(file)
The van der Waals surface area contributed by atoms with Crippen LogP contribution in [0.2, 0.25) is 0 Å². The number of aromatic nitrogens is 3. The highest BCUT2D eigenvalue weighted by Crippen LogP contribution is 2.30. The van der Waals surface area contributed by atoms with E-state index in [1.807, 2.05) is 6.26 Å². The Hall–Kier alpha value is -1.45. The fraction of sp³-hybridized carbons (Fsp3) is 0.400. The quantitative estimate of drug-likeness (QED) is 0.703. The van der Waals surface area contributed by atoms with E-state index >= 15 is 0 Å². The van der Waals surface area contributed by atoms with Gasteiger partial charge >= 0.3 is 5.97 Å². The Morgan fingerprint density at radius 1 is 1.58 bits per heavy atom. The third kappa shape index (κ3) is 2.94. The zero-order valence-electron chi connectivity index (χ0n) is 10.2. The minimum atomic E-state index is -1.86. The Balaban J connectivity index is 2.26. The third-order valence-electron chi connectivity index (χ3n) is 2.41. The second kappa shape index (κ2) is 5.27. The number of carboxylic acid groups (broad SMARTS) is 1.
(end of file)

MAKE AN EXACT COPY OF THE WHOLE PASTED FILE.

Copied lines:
The van der Waals surface area contributed by atoms with Crippen LogP contribution in [0.2, 0.25) is 0 Å². The number of aromatic nitrogens is 3. The highest BCUT2D eigenvalue weighted by Crippen LogP contribution is 2.30. The van der Waals surface area contributed by atoms with E-state index in [1.807, 2.05) is 6.26 Å². The Hall–Kier alpha value is -1.45. The fraction of sp³-hybridized carbons (Fsp3) is 0.400. The quantitative estimate of drug-likeness (QED) is 0.703. The van der Waals surface area contributed by atoms with E-state index >= 15 is 0 Å². The van der Waals surface area contributed by atoms with Gasteiger partial charge >= 0.3 is 5.97 Å². The Morgan fingerprint density at radius 1 is 1.58 bits per heavy atom. The third kappa shape index (κ3) is 2.94. The zero-order valence-electron chi connectivity index (χ0n) is 10.2. The minimum atomic E-state index is -1.86. The Balaban J connectivity index is 2.26. The third-order valence-electron chi connectivity index (χ3n) is 2.41. The second kappa shape index (κ2) is 5.27. The number of carboxylic acid groups (broad SMARTS) is 1.